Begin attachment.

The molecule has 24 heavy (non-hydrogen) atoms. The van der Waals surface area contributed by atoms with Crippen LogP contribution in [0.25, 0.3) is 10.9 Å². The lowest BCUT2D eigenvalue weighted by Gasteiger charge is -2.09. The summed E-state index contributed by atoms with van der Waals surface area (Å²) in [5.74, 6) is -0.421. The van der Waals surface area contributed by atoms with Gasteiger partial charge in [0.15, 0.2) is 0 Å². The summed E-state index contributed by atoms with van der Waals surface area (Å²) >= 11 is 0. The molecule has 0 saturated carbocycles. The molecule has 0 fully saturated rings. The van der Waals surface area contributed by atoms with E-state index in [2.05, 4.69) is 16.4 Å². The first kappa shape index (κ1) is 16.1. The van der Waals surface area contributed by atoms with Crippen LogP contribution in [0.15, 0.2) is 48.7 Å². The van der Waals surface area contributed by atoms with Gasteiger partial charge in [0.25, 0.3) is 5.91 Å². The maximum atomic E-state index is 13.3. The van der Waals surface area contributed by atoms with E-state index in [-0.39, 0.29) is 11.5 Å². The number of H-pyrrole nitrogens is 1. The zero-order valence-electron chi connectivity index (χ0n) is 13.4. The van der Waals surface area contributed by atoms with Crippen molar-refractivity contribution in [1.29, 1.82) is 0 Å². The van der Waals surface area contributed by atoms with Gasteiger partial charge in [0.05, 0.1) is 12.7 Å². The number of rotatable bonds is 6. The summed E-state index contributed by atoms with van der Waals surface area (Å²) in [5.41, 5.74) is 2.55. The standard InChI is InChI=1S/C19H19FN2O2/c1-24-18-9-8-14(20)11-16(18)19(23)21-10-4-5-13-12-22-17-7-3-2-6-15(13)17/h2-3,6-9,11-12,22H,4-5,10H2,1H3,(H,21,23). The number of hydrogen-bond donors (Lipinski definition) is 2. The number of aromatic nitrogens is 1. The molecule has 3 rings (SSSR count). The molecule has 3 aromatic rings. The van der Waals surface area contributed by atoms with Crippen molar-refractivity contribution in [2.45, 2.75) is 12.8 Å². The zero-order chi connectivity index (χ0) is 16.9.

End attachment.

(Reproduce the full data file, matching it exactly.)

The molecule has 24 heavy (non-hydrogen) atoms. The van der Waals surface area contributed by atoms with Crippen LogP contribution in [0.25, 0.3) is 10.9 Å². The lowest BCUT2D eigenvalue weighted by Gasteiger charge is -2.09. The summed E-state index contributed by atoms with van der Waals surface area (Å²) in [5.74, 6) is -0.421. The van der Waals surface area contributed by atoms with Gasteiger partial charge in [0.15, 0.2) is 0 Å². The summed E-state index contributed by atoms with van der Waals surface area (Å²) >= 11 is 0. The molecule has 0 saturated carbocycles. The molecule has 0 fully saturated rings. The van der Waals surface area contributed by atoms with E-state index in [2.05, 4.69) is 16.4 Å². The first kappa shape index (κ1) is 16.1. The van der Waals surface area contributed by atoms with Crippen LogP contribution in [0.15, 0.2) is 48.7 Å². The van der Waals surface area contributed by atoms with Gasteiger partial charge in [0.25, 0.3) is 5.91 Å². The maximum atomic E-state index is 13.3. The van der Waals surface area contributed by atoms with E-state index in [-0.39, 0.29) is 11.5 Å². The number of H-pyrrole nitrogens is 1. The zero-order valence-electron chi connectivity index (χ0n) is 13.4. The van der Waals surface area contributed by atoms with Crippen molar-refractivity contribution in [1.29, 1.82) is 0 Å². The van der Waals surface area contributed by atoms with Gasteiger partial charge in [0.05, 0.1) is 12.7 Å². The number of rotatable bonds is 6. The summed E-state index contributed by atoms with van der Waals surface area (Å²) in [5.41, 5.74) is 2.55. The standard InChI is InChI=1S/C19H19FN2O2/c1-24-18-9-8-14(20)11-16(18)19(23)21-10-4-5-13-12-22-17-7-3-2-6-15(13)17/h2-3,6-9,11-12,22H,4-5,10H2,1H3,(H,21,23). The number of hydrogen-bond donors (Lipinski definition) is 2. The number of aromatic nitrogens is 1. The molecule has 3 rings (SSSR count). The molecule has 3 aromatic rings. The van der Waals surface area contributed by atoms with Crippen molar-refractivity contribution in [2.45, 2.75) is 12.8 Å². The zero-order chi connectivity index (χ0) is 16.9.